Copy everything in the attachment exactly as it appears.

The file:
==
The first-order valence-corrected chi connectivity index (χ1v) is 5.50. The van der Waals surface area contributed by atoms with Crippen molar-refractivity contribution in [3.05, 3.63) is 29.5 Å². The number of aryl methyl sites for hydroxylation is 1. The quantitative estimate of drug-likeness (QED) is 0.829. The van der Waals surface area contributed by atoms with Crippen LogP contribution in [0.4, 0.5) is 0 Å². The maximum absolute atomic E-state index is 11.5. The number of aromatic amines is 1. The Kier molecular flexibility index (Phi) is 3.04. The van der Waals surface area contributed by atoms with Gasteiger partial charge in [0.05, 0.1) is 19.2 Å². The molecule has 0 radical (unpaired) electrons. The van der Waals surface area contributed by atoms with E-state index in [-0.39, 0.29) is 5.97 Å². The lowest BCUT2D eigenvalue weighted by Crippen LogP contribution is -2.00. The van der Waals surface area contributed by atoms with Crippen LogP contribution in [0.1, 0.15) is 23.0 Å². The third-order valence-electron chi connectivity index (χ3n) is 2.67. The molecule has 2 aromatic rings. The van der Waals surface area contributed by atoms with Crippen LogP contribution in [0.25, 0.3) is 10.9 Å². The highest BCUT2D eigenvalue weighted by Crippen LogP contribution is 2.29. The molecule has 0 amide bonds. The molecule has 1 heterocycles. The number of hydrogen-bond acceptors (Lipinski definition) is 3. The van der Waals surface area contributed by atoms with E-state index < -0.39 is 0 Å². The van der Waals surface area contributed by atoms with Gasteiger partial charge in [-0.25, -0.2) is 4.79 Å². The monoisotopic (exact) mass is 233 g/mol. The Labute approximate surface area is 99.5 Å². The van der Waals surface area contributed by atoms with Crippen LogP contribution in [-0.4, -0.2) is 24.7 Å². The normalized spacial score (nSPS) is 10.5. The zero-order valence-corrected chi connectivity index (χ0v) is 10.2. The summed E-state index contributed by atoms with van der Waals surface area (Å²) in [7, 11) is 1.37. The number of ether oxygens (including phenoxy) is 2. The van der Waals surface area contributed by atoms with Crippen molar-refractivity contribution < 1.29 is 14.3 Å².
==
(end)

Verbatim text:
The first-order valence-corrected chi connectivity index (χ1v) is 5.50. The van der Waals surface area contributed by atoms with Crippen molar-refractivity contribution in [3.05, 3.63) is 29.5 Å². The number of aryl methyl sites for hydroxylation is 1. The quantitative estimate of drug-likeness (QED) is 0.829. The van der Waals surface area contributed by atoms with Crippen LogP contribution in [0.4, 0.5) is 0 Å². The maximum absolute atomic E-state index is 11.5. The number of aromatic amines is 1. The Kier molecular flexibility index (Phi) is 3.04. The van der Waals surface area contributed by atoms with Gasteiger partial charge in [0.05, 0.1) is 19.2 Å². The molecule has 0 radical (unpaired) electrons. The van der Waals surface area contributed by atoms with E-state index in [-0.39, 0.29) is 5.97 Å². The lowest BCUT2D eigenvalue weighted by Crippen LogP contribution is -2.00. The van der Waals surface area contributed by atoms with Crippen LogP contribution in [0.1, 0.15) is 23.0 Å². The third-order valence-electron chi connectivity index (χ3n) is 2.67. The molecule has 2 aromatic rings. The van der Waals surface area contributed by atoms with Crippen LogP contribution in [0.25, 0.3) is 10.9 Å². The highest BCUT2D eigenvalue weighted by Crippen LogP contribution is 2.29. The molecule has 0 amide bonds. The molecule has 1 heterocycles. The number of hydrogen-bond acceptors (Lipinski definition) is 3. The van der Waals surface area contributed by atoms with E-state index < -0.39 is 0 Å². The van der Waals surface area contributed by atoms with Gasteiger partial charge in [-0.25, -0.2) is 4.79 Å². The monoisotopic (exact) mass is 233 g/mol. The Labute approximate surface area is 99.5 Å². The van der Waals surface area contributed by atoms with Crippen LogP contribution in [-0.4, -0.2) is 24.7 Å². The normalized spacial score (nSPS) is 10.5. The zero-order valence-corrected chi connectivity index (χ0v) is 10.2. The summed E-state index contributed by atoms with van der Waals surface area (Å²) in [7, 11) is 1.37. The number of ether oxygens (including phenoxy) is 2. The van der Waals surface area contributed by atoms with Crippen molar-refractivity contribution < 1.29 is 14.3 Å².